Using flash or animated banners
As of early last year, I was told that you cannot use flash or animated banners for wordpress.com sites.
I’m just curious is this is still the case, as I’d like to make by blog a bit “sexier” and exciting by installing a rotating flash banner.
The blog I need help with is coloradooutdoorsmag.wordpress.com.
Dunno for sure, but I can tell you I block Flash animations and most other things that move on web pages.
Since your site is Private we can’t see what theme you’re using, but many of the newer themes, have Featured Post Sliders which can do what you want.
MyWordpress.com site is kankakeegazette.com. I have the CSS upgrade.
I spent last weekend reading all your posts about flash and shortcodes. And here you are commenting! I found a professional flash news ticker (no dancing text) but it has XML. Spiralaxis.com Flash News Ticker Component ver. 1.0.0. My converted shortcode is currently in the bottom widget in the secondary sidebar so you can see it.
I don’t know how to put the other three files on my WordPress.com site – maybe not allowed. Is it possible to make this work or do I keep looking? The program itself does work when I open the html file housed in my computer documents.
Thanks for all your tips! Joanie
a) No, you cannot use the other files.
b) The gigya shortcode is just a formula for the WP editor; it translates into an iframe. So when I view the sourcecode of your page I see the iframe, not the shortcode. But from the iframe code I can tell that your shortcode won’t work. For one thing, there’s no URL for the flash file: the flash file has to be uploaded somewhere.
@panos (justpi) Thank you! I originally thought that Spiralaxis was going to host. They have no suggestions for where I can upload the file. I’ve contacted a friend who has a self-hosted website to see if that’s a possibility.
Since I received your reply, I’ve devoted many hours looking for a storage site, like Box.com. Box Content Preview seems to support previewing .swf on an external site as I understand it. But when I posted the shortcode, a message appeared that they are working on it and referred me to view it on Box.com. Most other sites you can upload to say they don’t support .swf files or you can only view on their site.
Do you know a storage site that I can upload to and then run the ticker on my blog? At this point I’d pay if I could find some place. Google also has blocked external links from flash files uploaded to their blogs. Security risk and uses lots of bandwidth?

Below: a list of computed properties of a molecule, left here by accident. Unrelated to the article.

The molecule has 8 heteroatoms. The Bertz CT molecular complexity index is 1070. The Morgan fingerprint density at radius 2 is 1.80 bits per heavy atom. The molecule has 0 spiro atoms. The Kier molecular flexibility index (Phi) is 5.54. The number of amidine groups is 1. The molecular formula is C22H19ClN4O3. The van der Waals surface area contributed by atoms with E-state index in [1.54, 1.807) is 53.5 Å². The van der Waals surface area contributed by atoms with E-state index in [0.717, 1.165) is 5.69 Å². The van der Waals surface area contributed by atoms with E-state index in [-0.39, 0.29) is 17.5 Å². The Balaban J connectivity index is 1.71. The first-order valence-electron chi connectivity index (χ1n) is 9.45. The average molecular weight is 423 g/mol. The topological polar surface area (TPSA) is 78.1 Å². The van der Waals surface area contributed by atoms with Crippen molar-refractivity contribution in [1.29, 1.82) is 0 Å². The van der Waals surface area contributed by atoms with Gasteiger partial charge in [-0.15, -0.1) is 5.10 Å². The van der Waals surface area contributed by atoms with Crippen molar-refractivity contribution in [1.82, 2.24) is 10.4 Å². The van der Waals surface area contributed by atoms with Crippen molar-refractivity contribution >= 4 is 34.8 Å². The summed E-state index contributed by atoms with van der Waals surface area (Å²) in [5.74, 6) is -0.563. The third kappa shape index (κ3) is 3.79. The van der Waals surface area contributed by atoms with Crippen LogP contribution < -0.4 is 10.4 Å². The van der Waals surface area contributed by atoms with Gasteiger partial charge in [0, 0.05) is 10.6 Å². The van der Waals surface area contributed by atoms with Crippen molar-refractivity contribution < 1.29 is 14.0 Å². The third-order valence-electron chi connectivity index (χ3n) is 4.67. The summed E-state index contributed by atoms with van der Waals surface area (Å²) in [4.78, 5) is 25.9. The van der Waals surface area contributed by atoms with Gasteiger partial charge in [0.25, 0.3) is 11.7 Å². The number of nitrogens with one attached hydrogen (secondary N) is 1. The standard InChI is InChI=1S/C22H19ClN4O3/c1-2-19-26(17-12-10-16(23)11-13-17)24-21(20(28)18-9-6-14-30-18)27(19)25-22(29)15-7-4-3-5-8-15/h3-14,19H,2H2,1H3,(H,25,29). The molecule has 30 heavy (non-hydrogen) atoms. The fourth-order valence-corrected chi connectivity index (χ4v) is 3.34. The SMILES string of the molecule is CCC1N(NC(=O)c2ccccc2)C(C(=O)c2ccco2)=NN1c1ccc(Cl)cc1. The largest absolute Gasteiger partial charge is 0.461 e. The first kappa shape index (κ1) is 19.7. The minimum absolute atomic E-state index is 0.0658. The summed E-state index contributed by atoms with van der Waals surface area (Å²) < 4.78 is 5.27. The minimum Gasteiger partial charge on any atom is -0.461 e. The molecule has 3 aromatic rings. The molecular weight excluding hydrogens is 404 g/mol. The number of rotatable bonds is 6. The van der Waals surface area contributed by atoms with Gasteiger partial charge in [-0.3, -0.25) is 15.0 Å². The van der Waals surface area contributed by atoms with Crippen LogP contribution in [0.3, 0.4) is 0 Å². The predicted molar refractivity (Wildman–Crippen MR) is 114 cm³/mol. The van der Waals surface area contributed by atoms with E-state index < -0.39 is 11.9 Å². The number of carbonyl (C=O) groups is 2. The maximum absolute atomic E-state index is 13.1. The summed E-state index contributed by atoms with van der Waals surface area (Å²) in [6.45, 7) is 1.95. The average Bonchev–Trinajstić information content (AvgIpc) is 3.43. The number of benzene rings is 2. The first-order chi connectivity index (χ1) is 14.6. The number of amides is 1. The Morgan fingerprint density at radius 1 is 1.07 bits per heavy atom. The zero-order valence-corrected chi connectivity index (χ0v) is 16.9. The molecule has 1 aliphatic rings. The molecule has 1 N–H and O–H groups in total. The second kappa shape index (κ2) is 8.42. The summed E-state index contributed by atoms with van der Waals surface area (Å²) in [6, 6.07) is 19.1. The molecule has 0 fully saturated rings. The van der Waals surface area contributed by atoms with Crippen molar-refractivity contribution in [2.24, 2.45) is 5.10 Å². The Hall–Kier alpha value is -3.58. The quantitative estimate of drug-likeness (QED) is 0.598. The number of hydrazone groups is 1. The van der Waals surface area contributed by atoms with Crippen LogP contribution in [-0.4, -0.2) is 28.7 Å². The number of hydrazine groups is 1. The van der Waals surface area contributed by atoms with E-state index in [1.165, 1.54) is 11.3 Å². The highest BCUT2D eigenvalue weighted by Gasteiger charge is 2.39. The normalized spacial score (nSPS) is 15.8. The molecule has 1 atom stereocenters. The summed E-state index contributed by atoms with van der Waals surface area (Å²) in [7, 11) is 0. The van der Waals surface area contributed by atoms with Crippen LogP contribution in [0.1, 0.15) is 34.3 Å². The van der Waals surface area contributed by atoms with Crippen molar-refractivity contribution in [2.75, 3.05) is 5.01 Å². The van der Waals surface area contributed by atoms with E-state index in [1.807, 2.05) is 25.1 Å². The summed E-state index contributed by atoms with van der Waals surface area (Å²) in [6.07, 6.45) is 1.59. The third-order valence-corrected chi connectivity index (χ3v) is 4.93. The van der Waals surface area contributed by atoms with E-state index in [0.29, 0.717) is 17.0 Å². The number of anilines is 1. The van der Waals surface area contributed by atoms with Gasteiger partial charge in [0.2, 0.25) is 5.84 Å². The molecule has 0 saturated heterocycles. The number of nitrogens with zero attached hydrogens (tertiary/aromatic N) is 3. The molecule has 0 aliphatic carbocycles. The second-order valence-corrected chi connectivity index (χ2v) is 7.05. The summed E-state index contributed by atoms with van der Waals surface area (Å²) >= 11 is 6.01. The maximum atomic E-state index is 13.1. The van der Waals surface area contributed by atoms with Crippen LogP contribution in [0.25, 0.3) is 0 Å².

I used the shortcode to run another newspaper’s ticker and it works fine. So if I ever find somewhere to upload my .swf file, I’m ready!
Thanks for your help!
Most other sites you can upload to say they don’t support .swf files or you can only view on their site.
Google also has blocked external links from flash files uploaded to their blogs. Security risk and uses lots of bandwidth?
You should heed their advice.
If you insist on doing things that you have been advised are risky and annoying, pay for a web hosting account and host the files yourself.
@notawoodpecker. I didn’t know that flash files are risky for an individual site. I thought the risk was associated with letting a million people upload to your shared-hosting business and using up lots of your bandwidth.
Are they risky to one website linking to another? If that’s the case, I wonder why so many large newspapers in the country post their news ticker code so you can link to them from your little website?
Wouldn’t they stop if they’d been hacked for years? Who knows, maybe not!
Thank you for mentioning this.
They are indeed risky. Major news organizations take stupid risks all the time.
They also pay very high rates for hosting and tech support.
The fact that they are generating the flash means they control the security. When you seek to add code from elsewhere to your blog here, you introduce potential risks to all blogs using the same theme as you.
To set things straight, “risky” means there’s a security loophole in flash, and a hacker could take advantage of that loophole to create a malicious flash file. This particular file would be harmful when used. It doesn’t mean that all flash files are a threat: the vast majority are innocent little things, and it’s extremely unlikely that an app such as the Spiralaxis ticker (designed by an eponymous developer, available in many download sites, already downloaded and used by thousands of users over the past few years) would be malicious or harmful.
Why not just use GIFs anyway?
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